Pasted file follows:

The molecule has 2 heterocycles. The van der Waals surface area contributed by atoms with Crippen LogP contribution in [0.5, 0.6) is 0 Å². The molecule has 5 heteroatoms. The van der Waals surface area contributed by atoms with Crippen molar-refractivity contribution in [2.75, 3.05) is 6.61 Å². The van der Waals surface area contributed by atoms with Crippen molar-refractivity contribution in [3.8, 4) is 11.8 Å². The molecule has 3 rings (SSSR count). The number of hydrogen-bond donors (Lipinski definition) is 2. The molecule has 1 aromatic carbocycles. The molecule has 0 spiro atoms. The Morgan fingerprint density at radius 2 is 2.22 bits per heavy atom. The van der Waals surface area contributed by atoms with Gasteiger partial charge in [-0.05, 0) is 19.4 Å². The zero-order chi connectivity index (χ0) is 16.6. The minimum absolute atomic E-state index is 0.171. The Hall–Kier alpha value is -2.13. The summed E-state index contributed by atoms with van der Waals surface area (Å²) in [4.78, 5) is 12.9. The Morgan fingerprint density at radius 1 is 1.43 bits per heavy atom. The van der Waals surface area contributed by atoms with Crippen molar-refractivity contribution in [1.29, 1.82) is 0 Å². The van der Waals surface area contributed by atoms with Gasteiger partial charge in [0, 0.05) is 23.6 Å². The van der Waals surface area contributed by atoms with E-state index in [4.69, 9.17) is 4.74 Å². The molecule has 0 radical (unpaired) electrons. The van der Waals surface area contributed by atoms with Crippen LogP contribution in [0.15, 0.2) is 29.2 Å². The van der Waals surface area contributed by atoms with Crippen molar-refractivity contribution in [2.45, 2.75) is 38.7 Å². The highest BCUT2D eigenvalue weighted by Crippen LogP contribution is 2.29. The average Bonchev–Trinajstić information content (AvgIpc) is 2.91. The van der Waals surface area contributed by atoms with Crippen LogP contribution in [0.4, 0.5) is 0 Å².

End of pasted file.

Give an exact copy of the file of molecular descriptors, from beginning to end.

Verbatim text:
The molecule has 2 heterocycles. The van der Waals surface area contributed by atoms with Crippen LogP contribution in [0.5, 0.6) is 0 Å². The molecule has 5 heteroatoms. The van der Waals surface area contributed by atoms with Crippen molar-refractivity contribution in [2.75, 3.05) is 6.61 Å². The van der Waals surface area contributed by atoms with Crippen molar-refractivity contribution in [3.8, 4) is 11.8 Å². The molecule has 3 rings (SSSR count). The number of hydrogen-bond donors (Lipinski definition) is 2. The molecule has 1 aromatic carbocycles. The molecule has 0 spiro atoms. The Morgan fingerprint density at radius 2 is 2.22 bits per heavy atom. The van der Waals surface area contributed by atoms with Gasteiger partial charge in [-0.05, 0) is 19.4 Å². The zero-order chi connectivity index (χ0) is 16.6. The minimum absolute atomic E-state index is 0.171. The Hall–Kier alpha value is -2.13. The summed E-state index contributed by atoms with van der Waals surface area (Å²) in [4.78, 5) is 12.9. The Morgan fingerprint density at radius 1 is 1.43 bits per heavy atom. The van der Waals surface area contributed by atoms with Crippen molar-refractivity contribution in [1.29, 1.82) is 0 Å². The van der Waals surface area contributed by atoms with Gasteiger partial charge in [0, 0.05) is 23.6 Å². The van der Waals surface area contributed by atoms with E-state index in [4.69, 9.17) is 4.74 Å². The molecule has 0 radical (unpaired) electrons. The van der Waals surface area contributed by atoms with Crippen LogP contribution in [0.15, 0.2) is 29.2 Å². The van der Waals surface area contributed by atoms with Crippen molar-refractivity contribution in [2.45, 2.75) is 38.7 Å². The highest BCUT2D eigenvalue weighted by Crippen LogP contribution is 2.29. The average Bonchev–Trinajstić information content (AvgIpc) is 2.91. The van der Waals surface area contributed by atoms with Crippen LogP contribution in [0.4, 0.5) is 0 Å².